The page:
Jurors hear interviewAfter a conference at the bench, Judge John Cleland allowed prosecutors to play the audio of Sandusky's interview last November on the NBC News program "Rock Center."
Sandusky gave no reaction as he heard himself deny the charges aginst him and tell NBC News' Bob Costas that he wasn't sexually attracted to young boys.
Jurors also heard from the father of another former Penn State assistant coach, Michael McQueary, who testified Tuesday that he witnessed Sandusky molesting a young boy in a football team shower in 2001. McQueary said he called his father, the chief executive of a medical group in State College, where Penn State is based, the night of the incident.
Dr. John McQueary testified that he advised his son to inform his immediate superior, head coach Joe Paterno, which both McQuearys said he did the next day.
Michael McQueary testified Tuesday that he had "no doubt" that he saw Sandusky engaging in anal sex with the boy, but his father testified that his son told him that he didn't see any "penetration."
Regardless, John McQueary said, it was "without question ... my conclusion" that his son did see Sandusky committing "a sexual act."
For the second straight day, defense attorneys appeared surprised by developments in the day's testimony.

Analysis: Sandusky defense fails to dent McQueary's damning testimony
Karl Rominger, one of Sandusky's lawyers, began questioning McQueary about testimony he gave in Dauphin County, Pa., in December.
But McQueary said he wasn't there, and when Rominger asked him to identify his testimony in the transcript, he said, "I was not in that courthouse to my knowledge."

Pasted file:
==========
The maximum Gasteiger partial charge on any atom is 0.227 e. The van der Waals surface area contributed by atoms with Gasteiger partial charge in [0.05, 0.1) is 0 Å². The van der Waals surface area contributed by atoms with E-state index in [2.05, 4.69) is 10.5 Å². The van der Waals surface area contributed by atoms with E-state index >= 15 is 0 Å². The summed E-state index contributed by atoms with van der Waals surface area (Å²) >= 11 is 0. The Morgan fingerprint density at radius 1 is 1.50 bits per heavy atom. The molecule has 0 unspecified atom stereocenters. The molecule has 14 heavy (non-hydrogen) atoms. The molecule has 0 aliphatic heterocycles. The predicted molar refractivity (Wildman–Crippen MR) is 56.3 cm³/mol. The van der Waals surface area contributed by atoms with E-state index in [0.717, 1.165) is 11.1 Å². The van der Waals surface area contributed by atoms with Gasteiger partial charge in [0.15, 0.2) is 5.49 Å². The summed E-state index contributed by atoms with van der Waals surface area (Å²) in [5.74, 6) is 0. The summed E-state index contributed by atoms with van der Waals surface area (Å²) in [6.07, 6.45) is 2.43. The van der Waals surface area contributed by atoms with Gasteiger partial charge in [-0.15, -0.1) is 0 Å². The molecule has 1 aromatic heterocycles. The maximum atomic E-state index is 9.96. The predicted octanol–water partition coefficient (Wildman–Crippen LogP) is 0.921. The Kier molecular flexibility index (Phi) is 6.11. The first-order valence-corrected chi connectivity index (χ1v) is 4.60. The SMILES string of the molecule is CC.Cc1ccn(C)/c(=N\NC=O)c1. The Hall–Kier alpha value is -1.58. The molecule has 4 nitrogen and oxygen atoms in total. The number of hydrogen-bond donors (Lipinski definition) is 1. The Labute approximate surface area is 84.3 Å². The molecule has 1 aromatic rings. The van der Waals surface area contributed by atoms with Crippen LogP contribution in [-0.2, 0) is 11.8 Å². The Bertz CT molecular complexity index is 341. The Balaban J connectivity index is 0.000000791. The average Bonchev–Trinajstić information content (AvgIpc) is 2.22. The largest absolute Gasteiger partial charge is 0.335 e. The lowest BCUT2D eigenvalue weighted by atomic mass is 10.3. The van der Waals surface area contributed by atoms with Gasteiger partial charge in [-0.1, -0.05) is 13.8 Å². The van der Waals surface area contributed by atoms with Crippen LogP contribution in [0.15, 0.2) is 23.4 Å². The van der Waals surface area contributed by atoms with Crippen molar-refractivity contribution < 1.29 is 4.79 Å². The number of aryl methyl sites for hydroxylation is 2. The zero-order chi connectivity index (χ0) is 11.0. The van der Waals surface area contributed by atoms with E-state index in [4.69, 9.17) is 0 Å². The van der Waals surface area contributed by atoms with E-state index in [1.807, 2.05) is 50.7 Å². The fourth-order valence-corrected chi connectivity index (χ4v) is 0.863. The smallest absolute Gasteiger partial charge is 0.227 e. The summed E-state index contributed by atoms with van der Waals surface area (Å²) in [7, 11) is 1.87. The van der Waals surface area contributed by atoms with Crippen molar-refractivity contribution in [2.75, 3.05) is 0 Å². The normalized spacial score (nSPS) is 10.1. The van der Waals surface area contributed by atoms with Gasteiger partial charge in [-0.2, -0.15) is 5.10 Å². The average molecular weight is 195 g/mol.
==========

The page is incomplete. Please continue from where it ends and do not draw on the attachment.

It seemed a remarkable failure of memory by McQueary about public testimony he gave just seven months ago, perhaps because Rominger mischaracterized the hearing when he first asked about it, calling it "this other grand jury in Dauphin County."
McQueary's testimony came not before a grand jury but during a preliminary hearing in the criminal case against two former top Penn State officials, who are charged with perjury in connection with the Sandusky case.

McQueary testified in December that he told his son to inform Paterno and then raised the issue later with one of the indicted Penn State officials, whom he forcefully told that Sandusky had been involved in a "sexual incident."
As Rominger pressed McQueary about the hearing, McQueary repeated that he wasn't there. Cleland then cut Rominger off, saying, "He just said that, Mr. Rominger. Let's go."
When Rominger asked to approach the bench, the judge refused, saying, "He just told you he wasn't there."
The trial, which opened Monday in Centre County Court, is the result of months of intense coverage that led to the firing of Paterno, a college football legend who won more games than any other major college coach in history. Sandusky, who was at his side for many of those victories, was for many years presumed to be Paterno's heir apparent.
Paterno died in January, a few weeks after the Penn State Board of Trustees dismissed him for not having done enough to stop Sandusky's alleged abuse.